Mosquitoes distinguish ‘dangerous’ people
Despite their small size, these mischievous flying insects seem to be more intelligent than we might expect.
According to a recent study published by the newspaper “Current Biology”, a mosquito that is exposed to an attempt to kill a person, distinguishes the smell of this person and does not attack him again, because it feels that it is a threat to its life.
Previous studies had indicated that mosquitoes have certain preferences when choosing their victims, but the recent study said that these intelligent insects can change their preferences and avoid “dangerous people”.
The researchers came to their discovery by using a machine that simulates the hand movements in which a person tries to catch mosquitoes, while spreading the smell of mice near this machine.
Experimentally, the researchers discovered that mosquitoes associate this life-threatening machine with the smell of mice, and that the insects “learned” to stay away from mice.
But the experiment confirmed that mosquitoes’ association between danger and smell occurs only if the source of the danger to the insects is mammals (mice in this case).
“Once mosquitoes associate certain odors with solitary behaviour, their response to that odor is similar to their response to the most effective repellents,” study co-author biologist Jeff Revell said in a statement.
“Mosquitoes remember these smells for days,” Revell added.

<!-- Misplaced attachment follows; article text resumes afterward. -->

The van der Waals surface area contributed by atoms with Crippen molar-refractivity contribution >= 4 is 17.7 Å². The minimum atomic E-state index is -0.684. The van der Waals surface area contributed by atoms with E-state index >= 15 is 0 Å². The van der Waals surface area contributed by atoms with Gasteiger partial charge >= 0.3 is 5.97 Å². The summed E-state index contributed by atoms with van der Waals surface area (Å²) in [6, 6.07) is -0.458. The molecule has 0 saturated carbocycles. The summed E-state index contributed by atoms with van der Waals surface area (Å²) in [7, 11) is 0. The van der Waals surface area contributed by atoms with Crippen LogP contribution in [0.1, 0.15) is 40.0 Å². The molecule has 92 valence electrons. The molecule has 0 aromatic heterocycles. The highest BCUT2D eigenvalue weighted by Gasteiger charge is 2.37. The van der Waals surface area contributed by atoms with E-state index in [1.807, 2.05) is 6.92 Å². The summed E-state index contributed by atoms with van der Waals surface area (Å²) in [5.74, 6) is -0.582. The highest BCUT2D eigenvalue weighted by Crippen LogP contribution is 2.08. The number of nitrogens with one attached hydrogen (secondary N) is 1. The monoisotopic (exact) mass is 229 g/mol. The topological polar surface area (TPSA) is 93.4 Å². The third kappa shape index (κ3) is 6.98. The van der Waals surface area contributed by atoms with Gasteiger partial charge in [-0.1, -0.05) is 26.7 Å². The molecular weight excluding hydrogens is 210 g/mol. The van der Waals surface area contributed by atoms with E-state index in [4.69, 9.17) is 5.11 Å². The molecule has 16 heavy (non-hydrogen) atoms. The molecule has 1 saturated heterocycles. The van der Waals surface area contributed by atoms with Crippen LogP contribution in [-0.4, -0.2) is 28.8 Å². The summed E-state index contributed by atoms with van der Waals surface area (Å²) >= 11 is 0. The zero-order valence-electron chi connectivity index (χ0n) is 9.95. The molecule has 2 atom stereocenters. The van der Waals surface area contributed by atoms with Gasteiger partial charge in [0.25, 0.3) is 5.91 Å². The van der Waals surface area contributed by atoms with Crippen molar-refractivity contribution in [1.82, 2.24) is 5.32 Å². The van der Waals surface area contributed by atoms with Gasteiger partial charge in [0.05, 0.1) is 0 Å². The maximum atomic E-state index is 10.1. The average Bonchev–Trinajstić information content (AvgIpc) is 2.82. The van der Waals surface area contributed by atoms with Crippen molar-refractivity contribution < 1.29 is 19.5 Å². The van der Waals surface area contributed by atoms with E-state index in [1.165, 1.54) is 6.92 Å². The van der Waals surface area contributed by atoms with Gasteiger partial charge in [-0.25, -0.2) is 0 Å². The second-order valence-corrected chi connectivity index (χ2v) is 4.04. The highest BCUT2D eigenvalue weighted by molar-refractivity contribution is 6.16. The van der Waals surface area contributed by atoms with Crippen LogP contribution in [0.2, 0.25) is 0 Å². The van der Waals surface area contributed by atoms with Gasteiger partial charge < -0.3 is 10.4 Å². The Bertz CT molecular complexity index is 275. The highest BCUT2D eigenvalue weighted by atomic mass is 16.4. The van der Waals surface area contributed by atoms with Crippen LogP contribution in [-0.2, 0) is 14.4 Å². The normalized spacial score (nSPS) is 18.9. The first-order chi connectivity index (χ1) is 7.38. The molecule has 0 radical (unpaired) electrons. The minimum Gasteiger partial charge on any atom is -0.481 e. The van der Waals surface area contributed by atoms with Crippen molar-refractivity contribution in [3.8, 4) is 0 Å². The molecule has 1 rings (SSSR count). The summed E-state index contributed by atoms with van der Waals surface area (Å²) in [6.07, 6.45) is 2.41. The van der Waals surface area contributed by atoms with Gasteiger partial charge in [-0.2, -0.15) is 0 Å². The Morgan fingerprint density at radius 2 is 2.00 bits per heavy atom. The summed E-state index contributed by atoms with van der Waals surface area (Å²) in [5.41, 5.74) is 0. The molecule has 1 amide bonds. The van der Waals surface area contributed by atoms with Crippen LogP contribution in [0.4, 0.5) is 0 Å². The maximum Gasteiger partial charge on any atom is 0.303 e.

Scientists have succeeded in drawing the first complete map of mosquito immune cells, and found a new type of cell that could have a role in the harmful insect’s ability to deal with malaria.
The researchers said the findings, published in the journal “Science”, could help scientists discover new ways to prevent mosquitoes from spreading the malaria parasite to humans, and to break the chain of transmission.
Malaria affects more than 200 million people worldwide and killed an estimated 405,000 people in 2018, mostly infants and children under the age of five.
Malaria is a disease caused by Plasmodium parasites transmitted by the bites of female Anopheles mosquitoes.
Oliver Belker, a molecular infection expert at Sweden’s IMEA University who co-led the study, said: “We discovered a rare type of important new cell, which we called (megasite), which can be a factor in the immune priming, and it appears that it leads to more Immune responses to the Plasmodium parasite.
Belcker’s team explained in the study that the mosquito’s immune system controls how the insect transmits parasites or viruses, but so far, scientists know little about the types of cells.
The team studied the Anopheles gambiae mosquito, which carries malaria, and the Aedes aegypti mosquito, which carries viruses that cause other infectious diseases to humans, such as “dengue fever”, “chikungunya” and “Zika”.
The team analyzed more than 8,500 individual immune cells to see which genes were activated in each cell, and to identify molecular markers for each cell type.
“Mosquitoes seem to have good immunity against parasites such as malaria,” said Sarah Tishman, an expert at Britain’s Wellcome Sanger Institute, who co-authored the study.